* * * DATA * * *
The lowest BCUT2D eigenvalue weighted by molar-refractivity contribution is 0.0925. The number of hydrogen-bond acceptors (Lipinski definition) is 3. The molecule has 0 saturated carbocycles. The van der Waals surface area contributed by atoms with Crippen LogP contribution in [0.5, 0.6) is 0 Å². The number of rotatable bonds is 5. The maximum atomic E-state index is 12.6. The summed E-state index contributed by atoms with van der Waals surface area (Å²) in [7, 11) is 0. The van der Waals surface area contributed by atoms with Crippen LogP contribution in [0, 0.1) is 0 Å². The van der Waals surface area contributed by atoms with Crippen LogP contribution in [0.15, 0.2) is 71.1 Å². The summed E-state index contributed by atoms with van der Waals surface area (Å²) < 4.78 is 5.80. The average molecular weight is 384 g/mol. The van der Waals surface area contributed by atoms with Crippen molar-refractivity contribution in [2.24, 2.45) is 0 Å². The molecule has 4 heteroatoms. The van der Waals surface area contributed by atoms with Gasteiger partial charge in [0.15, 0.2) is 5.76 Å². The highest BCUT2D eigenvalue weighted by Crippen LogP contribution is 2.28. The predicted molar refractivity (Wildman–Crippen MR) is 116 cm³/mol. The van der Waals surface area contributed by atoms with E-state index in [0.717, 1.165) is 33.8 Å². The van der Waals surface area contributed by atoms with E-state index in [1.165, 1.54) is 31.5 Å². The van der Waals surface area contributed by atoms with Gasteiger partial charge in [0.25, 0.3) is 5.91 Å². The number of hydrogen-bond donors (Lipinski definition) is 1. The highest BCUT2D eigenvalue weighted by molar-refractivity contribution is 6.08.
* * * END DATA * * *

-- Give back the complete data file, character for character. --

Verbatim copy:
The lowest BCUT2D eigenvalue weighted by molar-refractivity contribution is 0.0925. The number of hydrogen-bond acceptors (Lipinski definition) is 3. The molecule has 0 saturated carbocycles. The van der Waals surface area contributed by atoms with Crippen LogP contribution in [0.5, 0.6) is 0 Å². The number of rotatable bonds is 5. The maximum atomic E-state index is 12.6. The summed E-state index contributed by atoms with van der Waals surface area (Å²) in [7, 11) is 0. The van der Waals surface area contributed by atoms with Crippen LogP contribution in [0, 0.1) is 0 Å². The van der Waals surface area contributed by atoms with Crippen LogP contribution in [0.15, 0.2) is 71.1 Å². The summed E-state index contributed by atoms with van der Waals surface area (Å²) < 4.78 is 5.80. The average molecular weight is 384 g/mol. The van der Waals surface area contributed by atoms with Crippen molar-refractivity contribution in [2.24, 2.45) is 0 Å². The molecule has 4 heteroatoms. The van der Waals surface area contributed by atoms with Gasteiger partial charge in [0.15, 0.2) is 5.76 Å². The highest BCUT2D eigenvalue weighted by Crippen LogP contribution is 2.28. The predicted molar refractivity (Wildman–Crippen MR) is 116 cm³/mol. The van der Waals surface area contributed by atoms with E-state index in [0.717, 1.165) is 33.8 Å². The van der Waals surface area contributed by atoms with E-state index in [1.165, 1.54) is 31.5 Å². The van der Waals surface area contributed by atoms with Gasteiger partial charge in [0.25, 0.3) is 5.91 Å². The number of hydrogen-bond donors (Lipinski definition) is 1. The highest BCUT2D eigenvalue weighted by molar-refractivity contribution is 6.08.